Monday, March 13, 2006 8:36AM - 9:12AM |
A3.00002: Many-body effects in low-density strongly-interacting 2D structures: Fermi liquids or not? Invited Speaker: Sankar Das Sarma I will discuss our many-body theoretic studies of low-density semiconductor-based 2D carrier systems, emphasizing remarkable qualitative and semi-quantitative agreement with recent experimental measurements. In particular, our Fermi liquid many-body theory quantitatively explains the experimentally measured density, temperature, disorder, and magnetic field dependence of bilayer drag, thermodynamic parameters (e.g. spin susceptibility, quasiparticle effective mass), and transport properties in both electron and hole-based low-density 2D semiconductor structures. Our work convincingly demonstrates that the 2D electron liquid remains a Fermi liquid down to fairly low densities, and speculative non-Fermi liquid considerations are unnecessary in order to understand the phenomenology of low-density 2D systems. This work is done in collaboration with Euyheon Hwang, and supported by ONR, LPS, and NSF. [Preview Abstract] |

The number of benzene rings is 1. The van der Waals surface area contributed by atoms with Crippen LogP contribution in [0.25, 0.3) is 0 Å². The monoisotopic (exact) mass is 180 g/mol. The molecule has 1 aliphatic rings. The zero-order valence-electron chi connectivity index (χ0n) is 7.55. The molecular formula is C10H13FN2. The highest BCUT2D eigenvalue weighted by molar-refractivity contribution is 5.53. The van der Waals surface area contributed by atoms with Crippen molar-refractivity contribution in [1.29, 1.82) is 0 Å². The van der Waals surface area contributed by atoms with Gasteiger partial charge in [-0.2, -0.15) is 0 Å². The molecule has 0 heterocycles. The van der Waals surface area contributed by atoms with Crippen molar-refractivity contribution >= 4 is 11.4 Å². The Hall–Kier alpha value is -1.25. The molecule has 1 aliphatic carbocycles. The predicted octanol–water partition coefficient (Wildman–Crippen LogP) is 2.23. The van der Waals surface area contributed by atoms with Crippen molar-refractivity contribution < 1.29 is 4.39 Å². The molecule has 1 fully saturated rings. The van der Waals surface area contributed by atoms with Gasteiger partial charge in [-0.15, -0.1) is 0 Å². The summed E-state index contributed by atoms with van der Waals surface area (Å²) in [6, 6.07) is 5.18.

Monday, March 13, 2006 9:12AM - 9:48AM |